Scarlett turned away. It had to be her. There was no mistaking the way her heart hammered in her chest. The way her hands trembled.
She still had time to leave. Wouldn’t it be better to let the young woman live her life in peace?
She bent her head lower. It would end the same way. It always did. She could pretend they’d never met. Tell herself she would find her again. But then she’d have to pretend that food tasted like food and the sun still shone. And that she could lift the sadness that clung to her like a second skin when they were apart. Scarlett took a deep breath. Steadied her shaking hands.
Ok, it’s ok. It’s O.K. I’ll just look. I don’t have to do anything, there’s still time to walk away.
“No dear. I’m good. I just don’t have much of an appetite.” She turned toward the younger woman. Met her eyes without blinking.
“I wondered about that.” Sandy paused. The woman barely touched the sandwich. It lay exactly as she’d left it on the table. A thin wisp of steam curled from the white cup of coffee.
“I hoped it wasn’t something I did. Something we did.” Sandy swallowed. The strange woman’s eyes were sparkling and clear and hazel brown. There was a tiny smile at the corner of her pale white face. Sandy noticed beneath her high cheekbones, her lips were a natural coral pink. They looked soft and smooth. Why would she notice that?
Scarlett smiled. It was her. This time she was young and vibrant and full of life. Hair the color of haystacks. Eyes the color of northern Ice. Perhaps that was why they all lived such horribly short lives. To flash so bright their fire burned out before the full count of their days. She had to know for certain. She reached out to take the young woman’s hand.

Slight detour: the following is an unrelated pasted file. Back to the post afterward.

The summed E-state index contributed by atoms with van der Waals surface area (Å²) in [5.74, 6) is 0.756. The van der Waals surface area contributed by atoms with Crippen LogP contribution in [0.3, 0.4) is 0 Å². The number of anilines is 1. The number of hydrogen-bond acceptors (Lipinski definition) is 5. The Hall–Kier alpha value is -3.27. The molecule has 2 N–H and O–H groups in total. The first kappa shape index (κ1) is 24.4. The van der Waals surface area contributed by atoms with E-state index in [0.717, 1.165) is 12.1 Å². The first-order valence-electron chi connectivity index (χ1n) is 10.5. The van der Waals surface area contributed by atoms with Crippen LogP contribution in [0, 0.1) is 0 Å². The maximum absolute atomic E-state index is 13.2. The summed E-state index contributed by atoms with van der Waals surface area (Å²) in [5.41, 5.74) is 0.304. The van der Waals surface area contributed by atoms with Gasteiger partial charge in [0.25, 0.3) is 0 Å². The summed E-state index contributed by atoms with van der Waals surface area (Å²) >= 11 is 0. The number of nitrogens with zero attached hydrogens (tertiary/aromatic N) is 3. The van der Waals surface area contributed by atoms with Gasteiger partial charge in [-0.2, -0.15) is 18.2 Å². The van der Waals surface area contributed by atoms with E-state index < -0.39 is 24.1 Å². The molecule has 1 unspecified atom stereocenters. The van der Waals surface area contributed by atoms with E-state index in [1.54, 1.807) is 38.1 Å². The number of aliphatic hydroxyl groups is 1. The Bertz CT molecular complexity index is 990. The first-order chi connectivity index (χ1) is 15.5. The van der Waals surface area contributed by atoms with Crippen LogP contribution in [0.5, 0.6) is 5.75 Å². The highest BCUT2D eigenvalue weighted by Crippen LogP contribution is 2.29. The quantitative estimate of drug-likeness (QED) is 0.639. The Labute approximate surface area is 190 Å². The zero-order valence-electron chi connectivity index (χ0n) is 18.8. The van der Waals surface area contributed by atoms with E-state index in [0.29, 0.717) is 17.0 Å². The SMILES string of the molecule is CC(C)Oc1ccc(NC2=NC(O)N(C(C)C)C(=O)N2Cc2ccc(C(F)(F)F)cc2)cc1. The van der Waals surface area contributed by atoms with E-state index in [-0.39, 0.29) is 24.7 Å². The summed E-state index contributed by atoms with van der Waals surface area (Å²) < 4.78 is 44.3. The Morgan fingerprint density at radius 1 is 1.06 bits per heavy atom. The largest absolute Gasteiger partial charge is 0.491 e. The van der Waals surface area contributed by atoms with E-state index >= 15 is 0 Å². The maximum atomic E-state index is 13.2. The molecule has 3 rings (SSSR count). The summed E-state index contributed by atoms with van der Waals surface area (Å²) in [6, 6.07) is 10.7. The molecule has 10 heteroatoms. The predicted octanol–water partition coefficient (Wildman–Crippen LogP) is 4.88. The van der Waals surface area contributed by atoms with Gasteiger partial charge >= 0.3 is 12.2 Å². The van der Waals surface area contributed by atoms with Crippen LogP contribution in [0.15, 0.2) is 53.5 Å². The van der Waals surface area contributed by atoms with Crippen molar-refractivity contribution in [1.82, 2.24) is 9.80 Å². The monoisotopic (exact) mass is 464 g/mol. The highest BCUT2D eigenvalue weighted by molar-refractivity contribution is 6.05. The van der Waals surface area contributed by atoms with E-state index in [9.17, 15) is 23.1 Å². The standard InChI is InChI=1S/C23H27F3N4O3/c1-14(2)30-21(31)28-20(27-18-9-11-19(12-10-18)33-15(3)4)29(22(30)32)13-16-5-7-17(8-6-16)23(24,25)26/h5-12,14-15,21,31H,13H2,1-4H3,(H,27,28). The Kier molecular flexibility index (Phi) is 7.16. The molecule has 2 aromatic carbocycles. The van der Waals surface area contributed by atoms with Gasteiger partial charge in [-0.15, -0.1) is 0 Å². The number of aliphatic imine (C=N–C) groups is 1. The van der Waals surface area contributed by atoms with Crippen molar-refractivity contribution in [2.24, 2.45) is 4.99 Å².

The moment she touched her she knew for certain. It felt like liquid fire flowed between them. Scarlett’s heart skipped, skittered. Almost stopped. She held on to the table. She felt drunk. Every hair on her body raised off her skin. Her breath caught in her throat. What was that sound? Drumming. Pounding. Was it her heart? The sound filled her stomach, filled her throat, filled her ears. Louder, louder. Scarlett blinked. Then stumbled as her legs gave beneath her.
Sandy felt the woman’s warm hand take hers. So strange. Customers never tried to touch her before. Perhaps she shouldn’t have come out from behind the counter. But the woman’s hand was so warm. So alive.
She looked at hand holding hers. Lifted her eyes to the stranger’s face. Something was wrong. She could see a question in the woman’s eyes. Her startling brown eyes. But she knew the answer didn’t she?
It was Yes. Yes. Always yes. But Sandy didn’t know the question between them. Only that she knew this woman. But where? How? When?
The stranger’s eyes fluttered. Her hand suddenly weakened her grip. Her head dropped back. She fell.
All Sandy could do was move in closer to embrace her. She lifted her arms around the woman’s slim shoulders and pulled her closer. Her thick black hair smelled of lavender and cinnamon. Beneath her black coat her body felt frail and weak.
“Guys help.” Sandy shouted. “Come quick, I need help.” And then the woman in black was unconscious in her arms.
Inspired by Reinaeiry.